Flowsome: 8 Swell Facts About Bonanza
BONANZA, TELEVISION, SHOW, WESTERN, FAMILY
This is an article I was asked to write for Flowsome.
The Cartwright family found its way to TV screens across the nation from the late 1950s through to the early 1970s and quickly proved to be a hit with viewers nationwide. Soon becoming a cultural phenomenon, the gritty escapades of father Ben, and his three sons Adam, “Hoss” and “Little Joe” were eagerly followed by millions of Americans from 1959 to 1973. America’s favorite gun slinging, horse riding, ranch owning family won over audiences with their old-fashioned western attitude to life. Sooner than the latest damsel in distress could say "howdy", the show had already become a pop culture icon that’s celebrated to this very day.
1. There Wasn’t “One” Star On The Show
Unlike many shows, the four leads Lorne Greene (Ben), Pernell Roberts (Adam), Dan Blocker (Hoss), and Michael Landon (Little Joe) received equal billing throughout their time on the show. Even the opening credits alternated the order of names in order to signify the importance of each character. Furthermore, each of the main characters received equivalent screen time which in turn allowed the stars to showcase each of their characters personalities without outshining their counterparts. The Cartwrights were indeed Ponderosa’s awesome foursome.
2. The Cartwrights Wore The Same Outfits On Every Episode
From the fourth season onward, the producers of the show decided that each of the leads should wear the same outfit on every episode. There was an underlying reason for this as it made it easier to use stock footage of the cast, for scene re-shoots, as well as for the wardrobe department to outfit stuntmen. The little trick certainly made the editing crew’s job much easier and allowed the money saved here to be spent elsewhere on the show’s production.
3. Most Of The Characters Wore Wigs!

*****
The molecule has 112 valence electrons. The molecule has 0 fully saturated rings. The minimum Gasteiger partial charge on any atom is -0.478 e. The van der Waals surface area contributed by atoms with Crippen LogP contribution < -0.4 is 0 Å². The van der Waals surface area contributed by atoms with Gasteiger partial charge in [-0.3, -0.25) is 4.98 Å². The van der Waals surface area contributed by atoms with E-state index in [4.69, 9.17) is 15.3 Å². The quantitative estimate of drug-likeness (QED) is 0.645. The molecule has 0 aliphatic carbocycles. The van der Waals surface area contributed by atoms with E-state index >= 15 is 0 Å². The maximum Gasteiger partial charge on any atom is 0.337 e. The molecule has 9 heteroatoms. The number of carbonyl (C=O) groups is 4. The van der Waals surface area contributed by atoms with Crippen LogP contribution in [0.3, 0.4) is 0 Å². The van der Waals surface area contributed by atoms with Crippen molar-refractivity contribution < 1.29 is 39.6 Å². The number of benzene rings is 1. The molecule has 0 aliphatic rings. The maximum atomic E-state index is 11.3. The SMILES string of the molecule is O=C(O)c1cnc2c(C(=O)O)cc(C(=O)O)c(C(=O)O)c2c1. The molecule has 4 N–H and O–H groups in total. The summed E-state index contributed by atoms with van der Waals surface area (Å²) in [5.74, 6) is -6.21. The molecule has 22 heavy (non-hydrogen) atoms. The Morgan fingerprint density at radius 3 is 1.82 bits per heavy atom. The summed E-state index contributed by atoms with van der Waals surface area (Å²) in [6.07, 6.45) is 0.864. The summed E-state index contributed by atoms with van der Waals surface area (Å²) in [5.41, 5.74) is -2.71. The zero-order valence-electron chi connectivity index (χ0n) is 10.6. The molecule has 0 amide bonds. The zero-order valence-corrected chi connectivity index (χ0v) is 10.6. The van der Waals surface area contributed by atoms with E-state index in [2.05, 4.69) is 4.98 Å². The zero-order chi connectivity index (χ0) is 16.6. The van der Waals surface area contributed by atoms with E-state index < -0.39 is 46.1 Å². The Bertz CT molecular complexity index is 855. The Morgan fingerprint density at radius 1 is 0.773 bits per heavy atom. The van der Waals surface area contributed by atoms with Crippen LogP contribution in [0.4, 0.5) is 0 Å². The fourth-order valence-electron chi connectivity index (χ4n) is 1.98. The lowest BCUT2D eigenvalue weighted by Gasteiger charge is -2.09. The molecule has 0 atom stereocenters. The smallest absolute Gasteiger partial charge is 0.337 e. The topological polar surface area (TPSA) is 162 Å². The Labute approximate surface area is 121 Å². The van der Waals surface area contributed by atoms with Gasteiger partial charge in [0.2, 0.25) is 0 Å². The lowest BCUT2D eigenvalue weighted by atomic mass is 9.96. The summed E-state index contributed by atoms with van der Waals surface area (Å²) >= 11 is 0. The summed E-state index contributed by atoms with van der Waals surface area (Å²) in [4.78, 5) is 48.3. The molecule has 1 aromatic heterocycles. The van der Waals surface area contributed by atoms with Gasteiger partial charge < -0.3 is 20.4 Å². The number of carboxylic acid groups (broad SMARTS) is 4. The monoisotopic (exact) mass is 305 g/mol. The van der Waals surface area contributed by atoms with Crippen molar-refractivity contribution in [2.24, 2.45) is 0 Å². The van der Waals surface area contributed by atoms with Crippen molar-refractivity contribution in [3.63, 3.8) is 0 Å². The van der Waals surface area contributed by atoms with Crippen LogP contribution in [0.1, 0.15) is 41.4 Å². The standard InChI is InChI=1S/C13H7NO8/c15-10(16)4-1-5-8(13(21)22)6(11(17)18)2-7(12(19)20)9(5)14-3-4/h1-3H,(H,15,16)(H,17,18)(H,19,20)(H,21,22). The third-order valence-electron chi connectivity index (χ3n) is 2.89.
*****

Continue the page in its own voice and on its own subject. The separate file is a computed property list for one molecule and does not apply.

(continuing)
This might come as a surprise to even the most ardent fan, but in the twilight years of the show with many of the main actors hairlines receding, Lorne Greene (Ben), Pernell Roberts (Adam) and Dan Blocker (Hoss) were required to wear hairpieces due to thinning hairlines. In fact, both Greene and Roberts started wearing hairpieces from the very beginning of the show, while Blocker began wearing one from 1968. We’re thinking those cowboy hats held more than one juicy secret.
4. The Actor Who Wasn’t Acting
Victor Sen Yung, the actor who played the Cartwrights' cook, Hop Sing, was in actuality an accomplished chef in real life. Appearing in over a hundred of the show's episodes, Sing’s warm character still remains one of the show’s most enduring elements. Although Yung didn't reportedly make much income from the show, he made the most of his fame by appearing on cooking shows and selling cookbooks following the show’s end. Yung also appeared in other films and television shows before, during and after the series' run.
5. I Quit!
It is well known that Pernell Roberts left the series after just six seasons, however, the reasons why are less publicized. Roberts is quoted as saying he felt his character hadn't grown at all in the series and came to butting heads with the series creators over the direction of the show. Roberts main qualms were that the scripts were too basic, demeaning to women and out of touch with reality as he felt the show was glorifying wealth in an era of economic poverty.
6. The Off-Screen Death Acknowledged Onscreen
The death of Hoss was the first time a major male character's death was acknowledged in a television show. Blocker, who played Hoss, died from complications after undergoing gallbladder surgery. Unable to find a suitable replacement, the writers decided to continue the show by adding Hoss’ death into the script. Not until the television movie Bonanza: The Next Generation was it evident Hoss died drowning while trying to save a woman's life. Blocker was described by the crew as the “least actor-ish as well as the most likable” of all the cast members.
7. TV Saved The TV Show?
As one of the first television shows and the first western to be filmed in color, the show garnered plenty of interest. However, the first season of the show was low on ratings, and is rumored to have stayed on as the production company of the show, NBC, were owned by RCA who wanted to sell more color televisions. This was at a time where there was only one other television series being aired in color. From the second season onward it became clear the show continued on its own merits.
8. Tall, Dark And Difficult
The heartthrob of the series, Little Joe, played by Michael Landon is said to have been one of the most difficult actors to work with on set. Often the actor had creative differences with the network as he had his own vision of what the show should be about. Due to his role as an irreplaceable character, and despite his changes coming with or without approval, the network gave in to his demands. Landon was even given writing credit in the show’s last seasons.
We just sent you an email. Please click the link in the email to confirm your subscription!
OKSubscriptions powered by Strikingly